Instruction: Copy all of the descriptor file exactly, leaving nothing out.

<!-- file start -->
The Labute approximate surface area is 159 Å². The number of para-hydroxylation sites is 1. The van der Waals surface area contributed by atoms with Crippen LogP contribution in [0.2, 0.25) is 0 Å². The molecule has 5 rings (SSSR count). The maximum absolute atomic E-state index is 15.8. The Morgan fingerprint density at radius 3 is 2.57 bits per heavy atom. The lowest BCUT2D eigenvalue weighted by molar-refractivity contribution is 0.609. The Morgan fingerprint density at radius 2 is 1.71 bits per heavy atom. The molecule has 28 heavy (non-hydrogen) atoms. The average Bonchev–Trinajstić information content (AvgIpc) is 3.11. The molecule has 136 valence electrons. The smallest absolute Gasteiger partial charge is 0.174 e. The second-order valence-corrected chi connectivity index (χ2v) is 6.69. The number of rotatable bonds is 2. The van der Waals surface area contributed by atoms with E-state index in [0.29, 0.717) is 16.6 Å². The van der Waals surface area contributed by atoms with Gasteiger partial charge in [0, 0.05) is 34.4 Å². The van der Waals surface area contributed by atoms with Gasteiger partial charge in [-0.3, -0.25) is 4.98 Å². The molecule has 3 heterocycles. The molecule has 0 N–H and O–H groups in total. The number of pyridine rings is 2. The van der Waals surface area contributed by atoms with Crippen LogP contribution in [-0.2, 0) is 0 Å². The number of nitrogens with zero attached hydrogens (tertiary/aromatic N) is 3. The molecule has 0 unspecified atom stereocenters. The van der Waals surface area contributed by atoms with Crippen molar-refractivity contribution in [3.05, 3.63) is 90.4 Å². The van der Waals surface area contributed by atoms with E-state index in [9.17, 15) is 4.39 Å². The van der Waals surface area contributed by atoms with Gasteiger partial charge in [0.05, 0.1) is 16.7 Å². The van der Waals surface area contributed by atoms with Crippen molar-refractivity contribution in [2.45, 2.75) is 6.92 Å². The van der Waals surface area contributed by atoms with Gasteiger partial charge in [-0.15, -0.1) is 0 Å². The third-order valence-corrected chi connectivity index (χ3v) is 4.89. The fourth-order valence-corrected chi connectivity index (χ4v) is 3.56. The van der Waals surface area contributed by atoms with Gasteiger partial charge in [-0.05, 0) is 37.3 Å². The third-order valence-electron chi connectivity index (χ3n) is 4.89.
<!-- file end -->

The Labute approximate surface area is 159 Å². The number of para-hydroxylation sites is 1. The van der Waals surface area contributed by atoms with Crippen LogP contribution in [0.2, 0.25) is 0 Å². The molecule has 5 rings (SSSR count). The maximum absolute atomic E-state index is 15.8. The Morgan fingerprint density at radius 3 is 2.57 bits per heavy atom. The lowest BCUT2D eigenvalue weighted by molar-refractivity contribution is 0.609. The Morgan fingerprint density at radius 2 is 1.71 bits per heavy atom. The molecule has 28 heavy (non-hydrogen) atoms. The average Bonchev–Trinajstić information content (AvgIpc) is 3.11. The molecule has 136 valence electrons. The smallest absolute Gasteiger partial charge is 0.174 e. The second-order valence-corrected chi connectivity index (χ2v) is 6.69. The number of rotatable bonds is 2. The van der Waals surface area contributed by atoms with E-state index in [0.29, 0.717) is 16.6 Å². The van der Waals surface area contributed by atoms with Gasteiger partial charge in [0, 0.05) is 34.4 Å². The van der Waals surface area contributed by atoms with Gasteiger partial charge in [-0.3, -0.25) is 4.98 Å². The molecule has 3 heterocycles. The molecule has 0 N–H and O–H groups in total. The number of pyridine rings is 2. The van der Waals surface area contributed by atoms with Crippen LogP contribution in [-0.2, 0) is 0 Å². The number of nitrogens with zero attached hydrogens (tertiary/aromatic N) is 3. The molecule has 0 unspecified atom stereocenters. The van der Waals surface area contributed by atoms with Crippen molar-refractivity contribution in [3.05, 3.63) is 90.4 Å². The van der Waals surface area contributed by atoms with E-state index in [9.17, 15) is 4.39 Å². The van der Waals surface area contributed by atoms with Gasteiger partial charge in [0.05, 0.1) is 16.7 Å². The van der Waals surface area contributed by atoms with Crippen molar-refractivity contribution in [2.45, 2.75) is 6.92 Å². The van der Waals surface area contributed by atoms with Gasteiger partial charge in [-0.15, -0.1) is 0 Å². The third-order valence-corrected chi connectivity index (χ3v) is 4.89. The fourth-order valence-corrected chi connectivity index (χ4v) is 3.56. The van der Waals surface area contributed by atoms with Gasteiger partial charge in [-0.05, 0) is 37.3 Å². The third-order valence-electron chi connectivity index (χ3n) is 4.89.